It’s a key question asked of all sellers when an agent lists their property for sale and by most buyers when purchasing a home. And with the growing number of horror stories in the public domain of unsuspecting buyers being caught out with homes containing non-council approved structures on their hands, buyers can be understandably wary in this regard.
However, we find that most sellers underestimate the importance of not only being prepared to warrant that all of the structures on their property – pre-existing and those added during their ownership- are council approved, but also being able to prove it to the satisfaction of the buyer.
This specific issue was highlighted in a recent case when a dispute between some buyers and seller over the provision of sufficient “proof” of council approval for a pre-existing patio threatened to stall a sale and delay settlement.
In this instance our seller, Mr Barstow, (not his real name) warranted that all structures on his property had council approval on the Offer and Acceptance contract.
But when the relevant council responded, via Orders and Requisitions, to the enquiry regarding structures on the property, there was no mention of the patio. The buyers subsequently assumed that the patio was therefore not approved and hence an “illegal building”.
Understandably, the buyers queried this with the agent and requested to see the necessary approvals prior to settlement. However, the seller dug in his heels and refused, arguing that his warranty should be “proof enough” for the buyer.
We then contacted the council and were advised that their records were no older than the year 2000. Therefore, a search involving anything prior to this time would need to be archive searched, hence incurring further fees and involving additional time.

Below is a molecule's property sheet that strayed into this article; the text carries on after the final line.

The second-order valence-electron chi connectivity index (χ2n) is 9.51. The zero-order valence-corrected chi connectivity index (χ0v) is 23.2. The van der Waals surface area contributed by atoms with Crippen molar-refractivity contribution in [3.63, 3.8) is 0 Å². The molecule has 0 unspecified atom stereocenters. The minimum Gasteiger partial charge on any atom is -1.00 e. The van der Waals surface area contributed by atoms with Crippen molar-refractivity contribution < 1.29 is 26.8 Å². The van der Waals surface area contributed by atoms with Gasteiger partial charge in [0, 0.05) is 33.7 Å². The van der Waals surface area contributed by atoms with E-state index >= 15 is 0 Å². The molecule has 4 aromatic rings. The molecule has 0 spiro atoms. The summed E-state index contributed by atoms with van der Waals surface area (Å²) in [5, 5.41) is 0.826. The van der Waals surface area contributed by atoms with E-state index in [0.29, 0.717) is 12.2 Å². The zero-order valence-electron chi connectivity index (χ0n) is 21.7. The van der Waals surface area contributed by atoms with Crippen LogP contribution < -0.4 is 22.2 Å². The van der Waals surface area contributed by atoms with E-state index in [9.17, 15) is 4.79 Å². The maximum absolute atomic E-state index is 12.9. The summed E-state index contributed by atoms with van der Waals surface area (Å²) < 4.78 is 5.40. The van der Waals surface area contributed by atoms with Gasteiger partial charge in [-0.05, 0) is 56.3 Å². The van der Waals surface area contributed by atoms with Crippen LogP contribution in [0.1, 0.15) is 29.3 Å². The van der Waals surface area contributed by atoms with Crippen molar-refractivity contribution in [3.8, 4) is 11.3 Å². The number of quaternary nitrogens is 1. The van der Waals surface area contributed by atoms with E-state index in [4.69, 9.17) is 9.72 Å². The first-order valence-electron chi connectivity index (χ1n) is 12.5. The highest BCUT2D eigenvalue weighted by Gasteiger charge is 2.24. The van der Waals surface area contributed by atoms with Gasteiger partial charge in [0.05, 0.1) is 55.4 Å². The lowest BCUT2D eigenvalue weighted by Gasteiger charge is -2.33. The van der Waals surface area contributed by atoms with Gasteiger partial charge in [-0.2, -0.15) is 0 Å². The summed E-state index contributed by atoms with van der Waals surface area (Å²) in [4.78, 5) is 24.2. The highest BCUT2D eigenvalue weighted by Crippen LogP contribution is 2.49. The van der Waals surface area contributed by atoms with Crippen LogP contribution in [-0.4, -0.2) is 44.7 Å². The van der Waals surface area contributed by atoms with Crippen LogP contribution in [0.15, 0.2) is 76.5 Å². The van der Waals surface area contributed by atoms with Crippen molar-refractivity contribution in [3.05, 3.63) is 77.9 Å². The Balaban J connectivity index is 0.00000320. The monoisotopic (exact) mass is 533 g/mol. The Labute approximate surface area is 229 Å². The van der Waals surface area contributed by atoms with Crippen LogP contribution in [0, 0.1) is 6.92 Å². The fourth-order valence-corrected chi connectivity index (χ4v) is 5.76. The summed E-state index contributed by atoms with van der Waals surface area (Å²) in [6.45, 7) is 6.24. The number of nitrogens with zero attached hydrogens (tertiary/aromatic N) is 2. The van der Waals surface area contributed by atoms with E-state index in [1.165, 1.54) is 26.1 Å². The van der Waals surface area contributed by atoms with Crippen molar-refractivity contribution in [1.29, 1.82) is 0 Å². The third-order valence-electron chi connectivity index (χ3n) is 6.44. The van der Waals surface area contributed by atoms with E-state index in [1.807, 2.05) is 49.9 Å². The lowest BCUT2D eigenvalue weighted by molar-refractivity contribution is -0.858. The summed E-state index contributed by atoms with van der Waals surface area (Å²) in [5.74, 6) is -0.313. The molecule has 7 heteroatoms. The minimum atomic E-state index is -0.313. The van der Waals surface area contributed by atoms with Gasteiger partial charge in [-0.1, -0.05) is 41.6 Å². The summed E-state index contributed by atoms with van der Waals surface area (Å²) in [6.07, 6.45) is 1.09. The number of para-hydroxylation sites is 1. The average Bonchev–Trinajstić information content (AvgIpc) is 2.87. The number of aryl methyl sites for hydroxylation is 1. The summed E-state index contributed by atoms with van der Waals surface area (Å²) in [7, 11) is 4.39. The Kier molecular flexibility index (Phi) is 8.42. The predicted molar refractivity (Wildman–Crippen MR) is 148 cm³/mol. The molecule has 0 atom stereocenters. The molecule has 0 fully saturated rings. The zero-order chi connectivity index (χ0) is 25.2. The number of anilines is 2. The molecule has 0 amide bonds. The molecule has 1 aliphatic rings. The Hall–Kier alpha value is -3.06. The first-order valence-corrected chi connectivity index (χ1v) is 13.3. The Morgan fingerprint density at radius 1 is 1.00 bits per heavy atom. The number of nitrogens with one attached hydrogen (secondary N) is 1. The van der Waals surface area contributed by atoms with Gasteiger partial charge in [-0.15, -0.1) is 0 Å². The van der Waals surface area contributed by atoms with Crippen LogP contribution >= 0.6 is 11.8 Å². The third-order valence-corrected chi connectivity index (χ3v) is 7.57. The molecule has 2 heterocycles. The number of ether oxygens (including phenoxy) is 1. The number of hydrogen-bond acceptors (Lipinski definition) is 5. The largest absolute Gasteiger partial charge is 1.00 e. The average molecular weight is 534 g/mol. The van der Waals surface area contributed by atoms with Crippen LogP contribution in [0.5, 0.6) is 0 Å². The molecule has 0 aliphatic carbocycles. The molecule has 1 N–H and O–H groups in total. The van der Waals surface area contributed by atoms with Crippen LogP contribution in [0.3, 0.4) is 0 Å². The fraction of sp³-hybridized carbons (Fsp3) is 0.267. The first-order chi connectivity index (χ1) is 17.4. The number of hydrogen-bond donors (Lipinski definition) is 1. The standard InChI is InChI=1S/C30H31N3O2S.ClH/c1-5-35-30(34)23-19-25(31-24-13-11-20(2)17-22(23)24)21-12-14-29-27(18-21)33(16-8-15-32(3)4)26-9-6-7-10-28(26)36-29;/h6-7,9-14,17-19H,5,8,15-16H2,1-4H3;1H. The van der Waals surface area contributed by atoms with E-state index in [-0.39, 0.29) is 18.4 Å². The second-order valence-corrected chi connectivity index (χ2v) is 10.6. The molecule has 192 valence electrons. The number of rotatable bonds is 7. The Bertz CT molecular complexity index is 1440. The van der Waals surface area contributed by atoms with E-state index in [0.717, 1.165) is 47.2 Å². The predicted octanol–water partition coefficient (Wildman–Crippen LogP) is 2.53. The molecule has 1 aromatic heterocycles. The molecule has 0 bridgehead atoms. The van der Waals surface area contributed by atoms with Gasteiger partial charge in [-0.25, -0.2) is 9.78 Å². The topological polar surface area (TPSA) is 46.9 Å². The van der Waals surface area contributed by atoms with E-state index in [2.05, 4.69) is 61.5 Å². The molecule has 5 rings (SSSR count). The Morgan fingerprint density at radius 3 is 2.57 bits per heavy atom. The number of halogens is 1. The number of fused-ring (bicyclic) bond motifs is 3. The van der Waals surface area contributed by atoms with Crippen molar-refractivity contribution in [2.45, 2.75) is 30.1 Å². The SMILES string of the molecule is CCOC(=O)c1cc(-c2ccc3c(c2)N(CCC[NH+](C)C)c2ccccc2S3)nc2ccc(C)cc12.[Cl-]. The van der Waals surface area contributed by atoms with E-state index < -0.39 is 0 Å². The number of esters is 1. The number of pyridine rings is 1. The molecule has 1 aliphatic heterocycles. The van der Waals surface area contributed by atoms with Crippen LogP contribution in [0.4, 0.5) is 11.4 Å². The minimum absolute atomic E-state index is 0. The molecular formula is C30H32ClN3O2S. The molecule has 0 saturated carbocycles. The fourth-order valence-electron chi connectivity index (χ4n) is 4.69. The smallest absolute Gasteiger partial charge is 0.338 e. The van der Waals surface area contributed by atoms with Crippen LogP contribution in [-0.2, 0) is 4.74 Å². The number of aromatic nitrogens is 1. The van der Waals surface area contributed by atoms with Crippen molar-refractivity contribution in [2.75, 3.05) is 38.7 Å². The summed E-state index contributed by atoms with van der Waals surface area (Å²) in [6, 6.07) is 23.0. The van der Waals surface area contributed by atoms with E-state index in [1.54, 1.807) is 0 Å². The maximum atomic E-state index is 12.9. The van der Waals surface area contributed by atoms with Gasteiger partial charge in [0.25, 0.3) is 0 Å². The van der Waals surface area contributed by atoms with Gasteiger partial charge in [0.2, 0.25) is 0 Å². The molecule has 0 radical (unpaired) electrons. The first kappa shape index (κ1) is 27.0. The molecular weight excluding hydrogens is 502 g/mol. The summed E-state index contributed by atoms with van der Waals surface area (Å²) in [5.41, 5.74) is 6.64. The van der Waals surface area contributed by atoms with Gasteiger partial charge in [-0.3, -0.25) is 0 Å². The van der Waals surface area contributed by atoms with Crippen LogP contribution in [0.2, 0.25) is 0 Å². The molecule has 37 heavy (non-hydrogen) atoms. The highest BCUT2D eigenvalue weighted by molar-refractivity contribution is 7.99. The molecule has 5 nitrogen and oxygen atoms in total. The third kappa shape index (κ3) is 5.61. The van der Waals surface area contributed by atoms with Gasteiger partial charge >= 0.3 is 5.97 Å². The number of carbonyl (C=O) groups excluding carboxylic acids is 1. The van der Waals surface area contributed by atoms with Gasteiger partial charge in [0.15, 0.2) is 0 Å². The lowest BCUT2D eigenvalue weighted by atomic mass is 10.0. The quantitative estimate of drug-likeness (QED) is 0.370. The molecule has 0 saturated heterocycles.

In an attempt to break the stalemate, we suggested that the buyers consider title insurance. Fortunately they agreed to this once we confirmed that Stewart Title would cover the patio if it was later found to be non- council approved, as long as the archive search was not done. The client actually signed up for title insurance prior to the issue becoming known. We called Stewart title to confirm they would cover the client if it was later found to not be approved.
Luckily for all parties, the sale was able to proceed and settle on time.
The take home lessons for sellers when it comes to non-approved structures are:
- Sellers should disclose non-approved structures and this disclosure should be noted on the O&A. This also applies to any shire order to demolish any offending structure.
- If the sellers are unaware or unsure of the existence of any non-approved structures they should either disclose this on the contract or make enquiries to council prior to accepting an offer.
- Sellers should be aware that they expose themselves to future legal action from the buyer if it can be shown that there was a deliberate attempt to conceal or misrepresent the property.
- Buyers should consider taking out title insurance to protect themselves against the risks involved with unapproved structures. It’s unwise to rely solely on the disclosures made by the seller.
Image by Thomas Lieser via Flickr.